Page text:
Grayson James

Being Attentive To Your Awareness

Being Attentive To Your Awareness

Grayson James

CEO, Grayson James Consultant

Grayson James

Grayson James is the esteemed CEO and Founder of Grayson James Consultants, LLC, a world-renowned leadership collaboration and performance firm. With over three decades of experience in coaching senior executives and their teams, Grayson is a trusted advisor for organizations seeking true organizational transformation.

Grayson’s expertise and thought leadership have been instrumental in designing and delivering highly acclaimed Full Contact® Leadership and Collaboration workshops that help executives and their teams in diverse industries and cultures improve their leadership and business performance. Additionally, Grayson is a Certified Ontological Coach and holds a 6th Dan (degree) Black Belt in Aikido. The cutting-edge approach to language, action and performance he draws upon has been practised at leading universities and Fortune 100 companies around the world.

With deep expertise in mind-body integration, linguistic action, martial arts, conflict resolution, and adult learning, Grayson draws upon a cutting-edge approach to language, action, and performance that has been practised at leading universities and Fortune 100 companies around the world.

Under Grayson’s leadership, Grayson James Consultants, LLC has become a leading force in the field of leadership collaboration and performance. Through individual and team coaching, workshops, and in-depth courses, Grayson James Consultants, LLC has helped executives and their teams achieve their full potential, delivering real-world results that have transformed organizations and their leaders.

Take home these learnings:

1. Understanding your nervouse system
2. What is Full-Contact Performance?
3. How to introduce Mindfulness to leaders?
4. How we change our Awareness without attention?
5. If not vulnerable, then what?

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Episode Transcript:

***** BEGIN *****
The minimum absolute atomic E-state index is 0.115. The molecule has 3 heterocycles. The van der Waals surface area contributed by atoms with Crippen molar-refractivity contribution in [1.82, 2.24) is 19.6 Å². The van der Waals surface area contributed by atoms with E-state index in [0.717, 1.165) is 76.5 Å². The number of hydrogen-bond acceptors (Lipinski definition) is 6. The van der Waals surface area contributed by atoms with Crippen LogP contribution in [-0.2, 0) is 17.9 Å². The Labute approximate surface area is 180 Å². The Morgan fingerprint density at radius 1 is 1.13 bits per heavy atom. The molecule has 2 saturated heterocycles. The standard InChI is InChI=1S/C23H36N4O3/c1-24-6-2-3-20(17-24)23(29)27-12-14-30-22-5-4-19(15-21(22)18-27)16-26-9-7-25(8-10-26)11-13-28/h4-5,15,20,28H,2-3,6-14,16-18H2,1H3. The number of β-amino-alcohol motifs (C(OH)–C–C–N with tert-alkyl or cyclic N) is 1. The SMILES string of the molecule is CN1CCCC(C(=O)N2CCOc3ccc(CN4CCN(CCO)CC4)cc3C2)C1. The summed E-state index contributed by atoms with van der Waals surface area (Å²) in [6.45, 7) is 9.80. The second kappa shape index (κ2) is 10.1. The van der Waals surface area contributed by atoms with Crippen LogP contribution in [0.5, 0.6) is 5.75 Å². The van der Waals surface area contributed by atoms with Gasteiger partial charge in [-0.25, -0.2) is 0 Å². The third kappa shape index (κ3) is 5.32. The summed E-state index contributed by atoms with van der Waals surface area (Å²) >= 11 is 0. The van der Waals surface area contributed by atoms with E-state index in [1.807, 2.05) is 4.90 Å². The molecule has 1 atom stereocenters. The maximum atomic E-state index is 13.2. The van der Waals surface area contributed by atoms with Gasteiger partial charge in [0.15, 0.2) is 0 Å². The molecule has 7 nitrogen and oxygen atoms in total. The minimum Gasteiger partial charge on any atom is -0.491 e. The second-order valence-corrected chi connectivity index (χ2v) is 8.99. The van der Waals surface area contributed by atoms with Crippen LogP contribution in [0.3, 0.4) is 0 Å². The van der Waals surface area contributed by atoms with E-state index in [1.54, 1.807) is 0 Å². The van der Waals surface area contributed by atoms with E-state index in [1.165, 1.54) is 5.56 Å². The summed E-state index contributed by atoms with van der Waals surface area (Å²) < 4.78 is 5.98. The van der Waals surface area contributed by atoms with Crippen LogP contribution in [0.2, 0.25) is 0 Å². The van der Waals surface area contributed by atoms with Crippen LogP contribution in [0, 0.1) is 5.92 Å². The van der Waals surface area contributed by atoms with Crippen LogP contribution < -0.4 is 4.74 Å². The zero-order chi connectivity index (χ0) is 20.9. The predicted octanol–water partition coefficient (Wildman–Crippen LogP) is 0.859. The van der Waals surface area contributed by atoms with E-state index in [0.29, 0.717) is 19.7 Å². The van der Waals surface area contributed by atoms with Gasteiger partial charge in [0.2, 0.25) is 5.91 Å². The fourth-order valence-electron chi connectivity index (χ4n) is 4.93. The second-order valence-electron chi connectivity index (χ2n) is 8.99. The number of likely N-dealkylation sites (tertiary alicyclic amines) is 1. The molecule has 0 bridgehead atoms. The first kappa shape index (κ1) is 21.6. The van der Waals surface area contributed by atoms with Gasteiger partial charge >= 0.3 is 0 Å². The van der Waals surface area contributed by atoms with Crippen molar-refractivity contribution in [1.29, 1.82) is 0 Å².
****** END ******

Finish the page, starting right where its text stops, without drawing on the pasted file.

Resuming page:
Intro: Welcome ladies and gentlemen, welcome to the XMonks Drive. The show that explores the human experience and uncovers the stories behind success, growth and personal development. I am your host Gaurav Arora and in today’s episode, we are joined by a very special guest, Grayson James. Today, we are thrilled to have Grayson James with us, an author, a seasoned coach and an expert in Aikido. Grayson is a coach and a mentor who draws inspiration from the ancient martial arts of Aikido, blending it with contemporary coaching methods to help his clients achieve transformational results. In today’s conversation, he draws fascinating parallels between Aikido and vulnerability and sheds light on how we can cultivate our awareness to be more present and intentional in our lives. So, if you are curious about how Aikido can help you develop your inner strength and vulnerability this is an episode you won’t want to miss. Let’s take a dive. Outro: I think I learned a new mantra. There is no opponent. That’s my reflection for today. I hope you enjoyed listening to his insights on Aikido and vulnerability. As he explained, vulnerability is like a chameleon. It can take on many different forms, shapes depending on your situation and context and as we become more aware of our attention and intention, where we write stories that drive us to be more, do more and give more. So, here’s a question for you to ponder on. How can you cultivate your awareness to be more present and intentional in your own life? And as always if you enjoyed today’s episode, we would love it, if you could leave us a review on your favorite podcast platform and share this episode with your friends and family. Thank you so much for tuning in. We’ll see you next time with yet another interesting episode. Take care. 1:00 Gaurav: Grayson such a pleasure having you here. So finally, you are here. How have you been today? 1:20 Grayson: It's great to be with you, Gaurav, and thank you for the invitation. I'm doing very well here we…we have our maybe a false spring here in Sonoma County, California. So, the cherry blossoms have been lured into blossoming or cherry trees, although I think they're gonna get slammed by another frost here pretty soon, but it's a nice time of year. 1:40 Gaurav: Yeah. Here we are just at the cusp of getting into summers, so let's see how it progresses. So, Grayson, you are a world authority when it comes to leadership development. You know, all of us have got defining moments in our life that changed the trajectory of our life. Just curious about you. When and how did you get introduced to the world of leadership? And how has it impacted, shifted, transformed you as an individual? 2:30 Grayson: Yeah. I think there were several, several episodes. I traced the beginnings back to my time leading a private school system in the San Francisco Bay area, we had five campuses around the Bay Area and, I was quite young and inexperienced, relatively inexperienced. And I had the experience when I would bring my campus directors together for our monthly staff meetings, which were all-day meetings because we're all spread out at that time there was… there was nothing virtual other than the telephone in those days. And I found myself surprised by the fact that some days, on some of these meeting days, this group of, there were six or seven of us all together, smart, creative, committed people. And some days, the meetings went fantastically well and we all left energized and clear about what we were going to do. And it felt like we got a lot of good work done. And we left the day feeling unenergized and depleted. And I just became curious. And after I left the school, I began studying I thought I want to understand why it is that a group of …of intelligent people who care about what they're doing together, don't always get work done together well. So, I got trained as a mediator, kind of a roundabout way perhaps. In mediation what you do is, the mediator sits down with folks who are in dispute together and, so I often refer to this time of my life as sort of my circus, the ringleader period. But I started to feel that, you know, I'm, I'm often finding myself in the same room doing some of the same things and I thought this is not really making a big change, it's helping people avoid a lot of expense and time and avoid the trial. But it wasn't terribly satisfying. And around that time, I was introduced to coaching. 04:50 Grayson: And for me, this, this really began to gel, a lot of ideas began to gel for me where I realized oh, we are pretty complex human beings. And when we get together, there's never just one conversation that we're having. For instance, you and I are having this one conversation, but we're also having three conversations at the same time, you're having your internal conversation, some of which you will share with me, I'm having my internal conversation, some of which I share with you. And then we're having the external conversation, which is being recorded and, on this podcast, so the people watching this only have access to the external conversation, and I only have access to our external conversation. And, and I also realized that we are not just people speaking and listening to words, we're human beings with bodies. And we're human beings that have attention. We have different ways that we can use our attention and all of that our words, our bodies, our attention, our emotions, are all part of the conversation. It's all part of what we do when we're leading. 06:15 Grayson: When we're collaborating with people, whatever it is we're doing. The challenge is how do we become more aware of what we're doing? We're aware of what's going on in their bodies. For instance, we all have nervous systems. And these nervous systems are very, very sensitive to each other and to the world around us and very often, what gets in the way of me being able to be really honest with you, for instance, could be that my nervous system is too aroused, it's too active, and it perceives a threat. So when I perceive threat, worse, my attention narrows, which brings in our attention how we're using our attention, and I lose my capacity to pick up on a lot of the cues around me. 07:05 Grayson: And it doesn't work because you don't want to be changed. You don't want to be, none of us want to be fixed or changed by other people. What we want is, we want to be heard and understood and recognized by other people. But if all of our nervous systems are active in our feelings, we're all feeling pressure and fear and defensive. That's not going to happen, even though we all know that that's exactly what needs to happen. We can't do all those good things. 07: 32 Gaurav: Yeah, yeah, yeah. So, Grayson, thank you for sharing that. What I heard you saying is, a couple of times you spoke about attention would definitely would love to dwell deeper into that. I heard you saying that there is a gap. Now, before we get there, you know, while going through the book that you have written, Full Contact Performance, I was intrigued by the title itself, Full Contact Performance. You mentioned that “leadership is a full contact performance.” Help me understand what does that mean? 08:05 Grayson: Yeah, I'll let me answer that question. Another important source of inspiration for me has been the martial art of Aikido, which I was first introduced to in the mid-80s. And it, George Leonard, the author, and human potential pioneer, George Leonard introduced it to me, he was one of my first Aikido instructors. And the interesting thing about Aikido is that it's unique amongst martial arts, in that its intention, the philosophy that it's built around, is to not only protect myself as the practitioner but also to protect the opponent. So that's a very interesting concept when you think about it. Most martial arts are really about self-defense. If somebody is coming to threaten me or intimidate or attack me, how can I both take care of myself while also taking care of them? That's another thing that sets it apart, but almost every other martial arts does have tournaments or competition. There's a winner and a loser. 09: 20 Gaurav: I heard saying that in Aikido, there is no competition. There is no opponent and the idea isn’t just to protect yourself. 09:30 Grayson: We take turns attacking each other and defending, but the defender’s aim is to deal with the attacker in such a way that the attacker does not get hurt. 09:42 Gaurav: Wow. 09:45 Grayson: Yeah, it's very, it's very different. 09:47 Gaurav: Why do we get into this kind of martial art? 09:49 Grayson: Why do we, well, people tend to be drawn to it because it reflects a very different philosophy, a way of, different way of being in the world. And I think many, many people are looking for alternatives to the conventional way of thinking, which is I need to win. In order for me to win other people need to lose. And it can be very subtle, and it happens it everywhere in life, it happens at the boardroom, it happens at the leadership team, conference table. If I'm right, then you have to be wrong. If my idea is a great idea than other people, the people next to me, their ideas have to be a little bit less good than mine. And when people are under threat, when people are feeling challenged, or under pressure, they default, generally, to the self preservation instinct, and that leaves other people out. So Full Contact, the term “full contact” is borrowed from martial arts. 10:55 Grayson: It reflects a way of practicing where the two training partners go at it full out, they don't hold back their punches, or kicks or, or grabs. And they're strong, they're true strikes. And usually, you're wearing padded gear, so you have some protection. But even so, if you get hurt with somebody who's trained and has bring their full strength to the sparring situation, you could get hurt. But the great thing about working with full contact, is you learn a lot, you get to learn all sorts of about yourself all sorts of things about yourself, and you get to see oh, I'm not, I'm weak in this area, or I'm left myself vulnerable, just there. We can also learn something about our opponent, when we're going at it full force. So full contact, I borrowed it, and I adapt it to the world of leadership and organizational performance. 11:50 Grayson: Why? Because the work world very often feels like it's full, a full contact environment, things are moving fast, they're coming at you, it feels like all sorts of threats can be coming at you, and change is very rapid. And so, what do you do? How do you actually perform well, under this kind of pressure? And how do you stay fully present? How do you help not only yourself, but your colleagues learn under this kind of pressure? Because very often, we don't really learn from our mistakes, we just become more defensive around them. And we, and we might try adjusting things here and there. But we fail to recognize that the source of our action is ourselves, is those inner conversations I was talking about a few minutes ago. So to be in full contact in the work world as a leader means that I am bringing a new level of awareness to myself. 13:05 Grayson: What's happening to my body? Why am I feeling this tightness in my chest during this conversation, perhaps? And how is that starting to cause my focus to narrow and tighten and my, the words will start to reflect this tension? 13:25 Gaurav: Yeah, yeah. 13:27 Grayson: We're always holding 13:30 Gaurav: You know, as I'm listening to you. Now, it connects for me, because during the last conversation, you mentioned that it's important to be fully human and to be fully myself in my leadership role. You know, in that conversation, that one statement that you made, it stayed with me. And I was wondering what does Grayson mean when he said that it's important to be fully human and to be fully myself in my leadership role. And now when you're just sharing that how can I actually get into a situation when I'm being fully present when I'm being fully aware of what's happening to me right now when I'm being challenged when the other person is questioning me, what's happening to me? Can I be fully present here? So, you spoke about attention as well, where would you fit in this trait of attention here, when we are talking about awareness, where is the connection? 14:40 Grayson: Yes. Let me give you a really simple example that just happened this week with a friend of mine who is a business leader. He was telling me how he's getting his team together, his leadership team together for an off-site. And but he's, had been having trouble with one of his leaders, who keeps not committing to a meeting date, they're trying to land on a particular meeting date. This is a very simple example. But it'll, it'll make the point I think, and he was getting very frustrated with this person. And each time he said, well look, we have these two dates, and I know which of these you can make or can't make so that we can go forward and I can't commit our team, because it's very important that you're there. But we can't commit our team unless we know you can be there. And he, this other person kept hedging, and not being able to commit and he was complaining to me, my friend, he said, I don't know, I think I just need to maybe lay down the law and say, look, if you can't do this, we're going to have the meeting without you, but it's not going to go well. And I suggested, well, you could certainly do that. That's always an option. 15:55 Grayson: Do you know why? Have you had a conversation with this person about why he is not committing to a particular date? It's a really simple question, right? It seems obvious, perhaps in this moment. But it was not obvious to my friend in the moment. He was feeling a lot of pressure to get these dates nailed down. And it didn't occur to him to shift his own attention, all of his attention was out there trying to get this other person to take a particular action. So all of his attention was out on this other person, which was also making this other person more and more uptight and feeling threatened. So I said, well, have you asked him what's going on? He said, no, I haven't. I think that's an interesting idea. I'll call him and I'll ask him. So he did and it turns out this man's mother was having, was very ill. And he was afraid that regardless of which date he gave, he might not be available for her as she was in the intensive care unit. And very gravely ill and he did not want to be away during her final days. And when he, when my friend asked him this simple question, well, what's really going on with you? He shared this. And they both started crying. And when my friend came back, he called me later. And he said, yeah, you know, this is what happened. And what I said was, you know, I would, I would be exactly where you are if that was going on. For me, I really understand I'm going to find us a different date, I'm going to push our meeting back, we'll handle what we can online. And my friend was very moved by the fact that he actually made contact in that moment with this person. Up until that time, it was two separate people trying to get what they want, trying to protect their own interests. But they hadn't actually had a very simple, direct human conversation about what's going on. What's really going on? So that's an example of one way we use our attention when we're not getting what we want. We tend to focus on the problem out there. 18:20 Grayson: All of our, of our intelligence, goes out there to try and solve the problem. Other people sitting around the table who aren't agreeing with me. Because Oh, God, I can't, I'm not going to be very effective, because I'm going to be trying to change everybody else. 18:40 Gaurav: What I'm picking up right now is that it's extremely important to put the attention on the other person rather than putting your attention always on yourself and what you need from that conversation and what you need in this moment and what you need from that relationship. So, the question is to take a pause and ask myself, where is my attention? And if I'm not getting what I'm expecting from this relationship, where else can I put my attention on? So that's one. Another thing that I am contemplating right now is, it's not easy Grayson for today's leaders, especially in the corporate world, to be vulnerable. As much as we are aware that vulnerability allows you to have better connections with people, it allows you to get that acceptability from others. You know, as we were just talking about that, there are certain things people are aware of that and they find it extremely difficult to put it into action. What's your take? One, what comes in people's way of being vulnerable? Second, how can we implement what we're talking about right now, the full contact performance that will allow people to be vulnerable, and human, fully human? 20:10 Grayson: Yeah, it's an interesting question. If we were to not be able to use the term vulnerable, what would we be saying? How would we be describing what we're looking for here? I think what we're talking about when we use the word vulnerable is, a way to be in contact with other people in a very direct, authentic way. That's true to what we're feeling, what we're thinking, what we care about. 20:37 Gaurav: And also in a raw way, in a very raw manner and just connecting and telling you what I'm going through. 20: 41 Grayson: Yeah, yeah, very raw, very direct. Yeah, raw is a good word. One question we could ask is, well, why would I ever want to make myself vulnerable? If I'm, you know, in a cage with a lion, would I want to make myself vulnerable? No, I wouldn't. Why would I, I would want to protect myself as much as I can. So, the frame in which we're using the word itself, as I think can be limiting. So instead of going here, you need to make yourself vulnerable so that you can have better conversations, be a better leader. I'd say, well, no, let's instead reframe the whole situation. None of us want to be vulnerable. But we do want to connect with other people. We want to be more effective; we want to perform better; we want to have more direct and raw conversations with each other. How can we do that? So, I'm sure I just am shifting our focus again, from how do we become more vulnerable to, how do we have what we want that we think we would get by being more vulnerable. And, and one of the ways we can do that is by working with our own nervous system. 21: 56 Grayson: So many times the problem that people encounter when they're engaging in collaborative interactions, is that we start to feel that what we're thinking or feeling is not going to be acceptable to other people, we start to shut down, or when other people have ideas, or say things that trigger us and make us feel uptight or scared or threatened in some way. Our nervous systems take over and we become amped up and we become defensive, it becomes literally intolerable, to remain calm and present. And curious, because our bodies simply won't allow us to, when we feel threat, our bodies do whatever it can they can do to protect us. Now, how do you change I think a bit as changing of, the level of the threshold of tolerance. We can do that with quite a few different practices, one of which I've learned in Aikido and which we teach all the time on the Aikido mat, which is to ground and center myself. That's shifting my attention from wherever it is taking it in from outside of myself to my that space right below my belly button. 23:25 Grayson: In my belly button in my pubic bone and I can bring my attention to my breathing and breathe my take my breath into that place. I can quiet my breath, slow it, I can feel my feet on the ground, I can shift channels, literally channels from thinking to feeling in the body. And the more you practice this, and similar practices of grounding and centering yourself, you start to realize that your tolerance for being in challenging situations can grow. Yeah and soon you can start to be in a meeting with other people, even if they're challenging you directly and saying, no, I don't like that idea, Grayson. 24:05 Gaurav: I don’t personally take it, I don’t take it personally right? 24:10 Grayson: That’s right. I have, I’m able to tolerate those kinds of discomforts much more easily which lets me stay present and then I can be curious and I can say well, instead of defending my position which you’ve just challenged, I can Gaurav, tell me more about how you see things. What do you see about my thinking that I may be missing? Because I'm, we're all blind to our own thinking. And that's one of our biggest challenges. But together, together, we can help each other think better, but only if we have found this way to be with each other and not be constantly threatened by what's going on around us. And you know, there are some cultures, I'm sure you've been in some of them and seen them where if you don't have the right answer, you're in trouble. You're, the whole culture is geared towards being right and never be wrong. And in those cultures, people are scared. There's a lot of fear. And everybody's nervous system is geared towards self-protection, there's very little learning that goes on. 25:20 Grayson: People can be very direct with each other and tell each other what they think. But if they're not questioning what they're thinking, I can be brutally honest with you. And many, many leaders would say, yes, that's a great thing. But I don't think so. I could be very brutally honest with my thinking but have no capacity to reflect on my own thinking. So that's not worth so much, and that's what happens in a lot of, a lot of teams, if we can help them start to get more comfortable examining their own thinking and realizing that you can be curious with each other, then learning can happen and when learning starts to happen, better decisions fall. And when better decisions are made, better promises are made. And that's where execution lives. So, you have these three main conversations in Full Contact Performance, as I see it. You have the learning conversation, where we invite dissent, we want as many different views as possible, as different as they can be. But we want to really engage with them with openness and curiosity and benevolence, that's the challenge. Otherwise, you just have people throwing their different ideas at each other, but everyone's blocked off because we're all scared of each other's differences. But if we can relax, settle into our bodies, bring our attention back to ourselves, and what's going on with us, then I'm going to be, we're going to be more able to be with each other in an open and reflective way And then good things happen. 27:20 Gaurav: How profound is that? You spoke about three kinds of conversations. And also, you spoke about that how at times, we tend to take ourselves too seriously. Because in a while I was listening to you. And I was just really looking at all the times when I got into a conflict situation, with my colleagues, with my team members, with my customers, with my vendors. Because at times, I tend to take my thoughts too seriously, because I believe that whatever I'm saying is really important and that's the only truth reminds me of what Kabat Zinn spoke about once, he said, “It is remarkable how liberating it feels to be able to see that your thoughts are just thoughts and that they are not you or reality. The simple act of recognizing your thoughts as thoughts can feel from the distorted reality they often create and allow for more clear- sightedness and a greater sense of manageability in your life.” This is exactly what you're talking about. 28:10 Grayson: That’s exactly what I'm talking about. You're right and, and what you just also raised is the, the, what I call a meta move. Meta is where we go, step outside of the frame we're currently thinking in, so that we can look back in on itself. Now, Jon Kabat Zinn is, is a pioneer in mindfulness practices, bringing mindfulness practices to the precise world. And the beautiful thing about meditation and mindfulness practices and the people I work with, when I coach leaders, I strongly encourage them, sometimes I require them to take on a meditation practice. Because the power of being able to observe yourself, your thinking, what's going on in your body, how you're using your attention, is, as you said, it's liberating, it gives us a capacity that goes way beyond what we're capable of when we are just in the thoughts acting them out. 29: 25 Gaurav: You know just curious… 29:26 Grayson: So that's what attention lets us do, is we can use our attention to pay attention to ourselves that gives us the key to be able to pay attention to other people, different ones. 29:38 Gaurav: I'm just wondering, would leaders in the corporate sector, do they buy this mindfulness? Because I find it extremely difficult. When I introduce these concepts of mindfulness or embodiment, in different cultures, at least I find it extremely difficult. People tell me, hey, don't bring in the soft stuff. Talk about strategy, talk about business. How do you deal with those kinds of leaders? 30:00 Grayson: Well, I'll start by saying, not everyone is ready for that. So there will be some leaders that simply do not want to go there. And there are other ways we can work with them. Ah, what I won't ever start out by saying, hey, you need to become a meditator. Gaurav: Yeah. Grayson: You need to come at it by showing them why becoming more aware of what they're doing will help them be more effective. Can I give you another example of a leadership? 30:35 Grayson: This was a very seasoned leadership team of a professional services organization, in an international software company, very successful company growing quickly. And these people had been working together for years. But they were not satisfied with their performance and their bosses, the senior leadership team and the board were concerned about the professional services department. So, they asked me to come and work with them. We sat down together, and I said, so tell me what is going on here. And they made a list, I wrote exactly what they wrote, verbatim, These are things going on with you. Well, we're not hitting our numbers. There's inconsistent execution, different regions aren’t consistent. You know, our margins are not strong enough. Our utilization rates are weak, blah, blah, blah. I said, well, so why is this happening? So that was part one, I put that on a flip chart. On another flip chart, I said, tell me why you think these things are happening. You are experienced leaders. You've been doing this a long time, you know, how to be leaders. And they made a list and the list included things like well, our bosses keep giving us unrealistic quotas. Our, the leadership team above them doesn't understand what life is really like out in the field. When we try and I was well, why is that? I said, well, and they said, well when we try and tell them, they don't listen to us well. And I kept asking them for more information about well, why is it that, that there are these disconnects between you and your leadership team? And they said, Well, they're basically immature. They don't really, they're not a mature group of people. They don't really understand how what's like life is like in the professional services world. And I said, Okay, let's hit pause for a second, let's look back at your list. 32:54 Grayson: Our leaders give us unrealistic quotas. They don't listen well. They're immature. What do you think about that list? I was asking them to reflect on their own reflections to use their attention in a new way. Before that, they were just voicing their thoughts. But now when I challenged them to examine their thoughts, they started gigging laying, they started looking around the room uncomfortable. They got a little nervous. And they said, Wow, I don't like this list at all. This makes us look like victims. This is really weak. I don't know how I, I'm uncomfortable with this. At which point I think well, if you were to try and solve these problems that you just listed about your leadership team, how would you go about doing that? How would you get them to listen better? How would you get them to be more mature? We know where those kinds of problem-solving sessions are going to go. They are not going to go well. So, they realized, wow. We have focused entirely wrong, we've been focused, all of our attention has been out there on what we believe to be the shortcomings and problems of our bosses. And we have neglected to realize that it's our own thinking that has kept us stuck in these immature and weak conversations. 34: 20 Gaurav: Yeah. And also, the vice versa is also true if you look at Grayson because if you ask leaders to describe their team members, they might tell you that my team is not effective. They don't perform really well. They tend to procrastinate, they don't collaborate together. But the question and the challenge is, a team is a reflection of who you are as a leader, and the way your team occurs to you in the same way you are going to respond to them. Now here's an opportunity to take a pause and reflect. Who are you being in this moment, because of which your team is showing up the way they are? 34:55 Grayson: Exactly Gaurav. That's, that's how I see it too and people don't, they don't take the time. They don't know how to bring themselves to this point very often by themselves. That's where a good coach and such as yourself, can help them to become a different observer of themselves and how they are actually creating, not only impacting but creating the world around them. 35:30 Gaurav: Yeah, you know one of the things that I'm picking up right now Grayson from this conversation is, first, be aware of your attention and then notice where your attention is. You know, you just mentioned that the way I look at my team members is one thing that I'm being aware of that and then being aware of where my attention is going rather than is it externalizing. Am I externalizing? Am I projecting onto others? Or am I taking a pause and going deep within and looking at, how am I showing up? Where am I experiencing contraction in my body? Why am I feeling this stressed? Or why am I feeling this shift in the temperature in my body? 36:08 Grayson: The simple fact of noticing what we're feeling often already has an effect. Just by becoming an observer of the fact that my chest is tight, or I'm breathing shallow and fast, starts to change that. Awareness has this extraordinary power and we use our, we change our awareness with our attention. 36:34 Gaurav: We change our awareness without attention. Oh, this is pure gold. We change our awareness with our attention. So that means, if I bring my attention to my thought process, I'm aware of what I'm thinking. If I bring my attention to my body, I'm aware of the different sensations in my body. If I bring my awareness to my thinking patterns, I'm aware of my thinking patterns. If I'm aware of the choice of the words that I'm using or not using, I'm aware of those choices of words. Wow, this is gold, Grayson. This is gold. 37:23 Gaurav: Helps me understand, at times, I personally believe a person is driven by the stories that she is or he is telling self. Yes. How can I work with a leader to shift the stories? Now as I'm asking you this question, I'm just revisiting. Putting the attention on the stories will raise the awareness, then what? 37: 55 Grayson: Yeah. By the way, I love the way you, you just, you make beautiful new connections in throughout this conversation. I appreciate that a lot. So, I think with respect to stories, yes, first step is to recognize a story is a story. And that in itself is often a profound move to make. Because we're in our stories, the stories are running us. So often we're not aware that their stories is just how the world is. We don't recognize that our perceptions are based on, very often, much of our perception, not all of it, some of it is just raw bodily perception from our senses. But many of those perceptions are shaped by our stories and beliefs, and expectations about what we expect to perceive in this situation. So, using our attention to reflect back on myself, oh, yeah, I'm telling a story about my boss. And whenever she looks at me this way, it means this. So, I need to do X and Y because of this, well, that's a story. We have no idea what's going on in your boss's mind, that's not available to us. But doesn't matter, we're going to make a story about it anyway, based on our own history, on, you know, other stories that we've been telling ourselves, based on what other people have told us. So, first step is recognizing stories as stories, the next step can be to understand the nature of a story. 39:50 Grayson: Stories are a linguistic phenomenon. They consist of assertions that we're making about how the world is, facts is another word for that and they consist of another speech act called declarations. Which includes assessments, basically, our interpretations of what's going on in the world, that's what our stories are made up, if we can deconstruct a story. So, first step, oh, I see it's a story. Next step, oh, I see that the story doesn't really have much basis. In fact, it's really, I'm being driven by my conditioned beliefs about this person, or about a boss or about myself. And that's where we start to dissolve with our awareness and reflection, some of these habitual thought patterns. And that's where the stories start to change. 41:00 Gaurav: Beautiful and it may not be as easy as you have explained it, I'm sure. 41:03 Grayson: No, it's not, it's never I'm, we're doing a shortcut here together of course. This is, it's a conversation and sometimes it can take several sessions, sometimes if you just help somebody realize, oh, I'm telling this is a story and it goes like this. Stories are very important and we all, we live with stories all the time, we're storytelling creatures. Gaurav: Absolutely. Grayson: But not all of our stories are current, or effective. Some of them close us down, they inhibit full contact, making meaningful, authentic contact with other people. Those are the stories we want to really closely examine. And when I start to see oh, I see how this story is driving my behavior constantly with this person. Then maybe we can add, we can ask the question, well, what might be a different story? Or how might you try a different move and see what happens? And that might disconfirm the story. So, we might try thought experiments or actual conversational experiments. There are a lot of different strategies we can use for examining and deconstructing our stories. 42:08 Gaurav: Yeah, I think Grayson, this is a good moment for us to take a pause and ask this question from our audience. What's that story that you're living into, which is not supporting you? Which is creating a gap between you and your loved ones? Which is keeping you away from your dreams from your aspiration, from your professional objectives that you have crafted for yourself? You know as, as much as I'm asking this question from my audience, I'm also asking this question for my own self and what's the story that I've been living into and one such story that I'm living into is, that I'm not good enough. And I've been living in this story for the longest period of time. 43:06 Grayson: You're certainly not alone. 43:10 Gaurav: So true. What’s the story that you have lived in for the longest period of time? And how does that continue to haunt you today as well? And how do you deal with that? 43:27 Grayson: Interesting question. There are so many stories that I've, I've, you know, have lived in, and I’m living in. Let me see if I can, can come up with one. Well, I think it’s a variation on the theme that you just brought up, it's a variation of I'm not good enough. And it goes something like, let's use Aikido. My life in Aikido. I always thought that when you become an advanced martial artist then you would have full confidence, nothing would scare you, you would walk around feeling invincible. That was my youthful fantasy story that I lived in. I started feeling, realizing that I was more and more and more aware of my vulnerabilities and weaknesses. I'm very vulnerable to anybody coming up and taking advantage of me. Or if I'm not feeling great on that day, and I encounter somebody else who's also trained as a martial artist, I have no idea. So, it really began punctuating my beliefs about competence And, that there it's always dependent on so many factors. As a professional, now back to the more personal realm, the world of work, I've often struggled with, I'm not good enough narratives in my life. I don't have what it takes. I don't have the right degrees. You name it, they can take so many forms. It's almost like a chameleon. The big core narrative of not enough, will draw on whatever you're experiencing in that world, or on that day or in this meeting and it will exploit it and turn it into oh my god. I can't do this. 45:17 Gaurav: Yeah, yeah, yeah. Thank you, Grayson. I think what a heart-to-heart conversation. Thoroughly enjoyed, we started how you got into this space. How did you get introduced to the world of leadership and as we are coming to the end, we are talking about your stories and how those narratives continue to drive you and your life. Thank you so much for sharing your wisdom, your insights, your reflections. It was an absolute pleasure having you here. 45:51 Grayson: Gaurav likewise, I thank you too. Wonderful conversation, I appreciate your insightful comments and questions. Thank you.